(1) the evidence was newly discovered since the trial;
(2) the moving party was diligent in discovering the new evidence;
(3) the newly discovered evidence was not merely cumulative or impeaching;
(4) the newly discovered evidence is material; and
(5) that a new trial with the newly discovered evidence would probably produce a different result.
Dronsejko, 632 F.3d at 370. Although the court questioned how material the Facebook evidence was under the fourth prong, where Knight Transportation’s argument really went careening off the freeway was under the second prong—whether the company was diligent in discovering the new evidence.
The 10th Circuit conceded that the trucking company’s claim it didn’t know about the Facebook evidence was credible because Xiong’s name was “misspelled” on her Facebook page. Thus, the keyword search for Xiong’s name on Facebook came up empty.
However, the appellate court said that point offered Knight “cold comfort” because the company neglected to hire the private investigator until after the trial. In fact, the private investigator wasn’t retained until after the Knight filed its motion to dismiss.
“The district judge found no reason for Knight's delay in having Xiong surveilled at any point before or during trial when it surely would have been relevant. We agree. Whether this omission was a tactical decision or oversight, it was hardly diligent. There was no abuse of discretion,” Circuit Judge Terrence O’Brien wrote for the three-judge 10th Circuit panel.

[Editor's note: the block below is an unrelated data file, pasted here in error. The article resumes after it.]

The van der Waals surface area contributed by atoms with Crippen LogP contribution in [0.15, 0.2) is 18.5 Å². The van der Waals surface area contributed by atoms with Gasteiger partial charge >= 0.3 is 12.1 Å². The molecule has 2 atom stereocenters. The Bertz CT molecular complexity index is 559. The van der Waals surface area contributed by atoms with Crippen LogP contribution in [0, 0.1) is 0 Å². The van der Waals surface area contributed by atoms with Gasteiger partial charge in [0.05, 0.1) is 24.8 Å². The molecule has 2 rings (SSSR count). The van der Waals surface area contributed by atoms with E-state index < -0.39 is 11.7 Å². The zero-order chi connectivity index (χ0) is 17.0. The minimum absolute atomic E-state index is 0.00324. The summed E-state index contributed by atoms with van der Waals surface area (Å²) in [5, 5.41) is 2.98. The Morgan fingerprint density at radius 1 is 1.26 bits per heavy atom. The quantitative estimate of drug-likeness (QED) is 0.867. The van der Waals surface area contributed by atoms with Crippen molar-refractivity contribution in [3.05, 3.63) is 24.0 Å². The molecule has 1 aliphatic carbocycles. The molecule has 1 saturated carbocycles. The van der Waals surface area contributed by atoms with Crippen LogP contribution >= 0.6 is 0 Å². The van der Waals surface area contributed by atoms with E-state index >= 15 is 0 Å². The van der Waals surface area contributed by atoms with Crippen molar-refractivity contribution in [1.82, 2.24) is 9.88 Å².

Why Xiong Matters
If there were ever a case illustrating why keyword searching alone is a bad practice in e-discovery, Xiong is it. The misspelling of Pahoua Xiong’s name on her Facebook page prevented Knight Transportation from discovering Xiong’s alleged partying evidence until it was too late.
Moral of the story: keywords serve a purpose in e-discovery, but using keywords alone can get you into trouble. Misspellings are one of the biggest reasons for recall failures in keyword searching, and Xiong illustrates why that’s a problem.
Xiong dodged an e-discovery bullet here. Unlike the grieving widower in a non-grieving t-shirt (and his lawyer) who got into trouble with the court for cleaning up a Facebook page in Lester v. Allied Concrete Co., 83 Va. Cir. 308 (2011), Xiong suffered no legal consequences for her Facebook posts that seemed to contradict her damages claims.
Not only does Xiong illustrate the weakness of using keyword search without other e-discovery tools, the case also shows the importance of thorough social media e-discovery early in a case.
Had Knight Transportation performed extensive social media e-discovery early in the case, it would have found the evidence it needed and perhaps hired the gumshoe before it was too late.
Although the keyword search weakness in finding Xiong’s misspelled Facebook name was unfortunate for Knight, one wonders why there was no narrowly tailored document request for the relevant Facebook data.
Had the social media e-discovery been better here, Xiong’s Las Vegas adventures might have been discovered, the private eye might have been hired before it was too late, and this case might have had a different ending.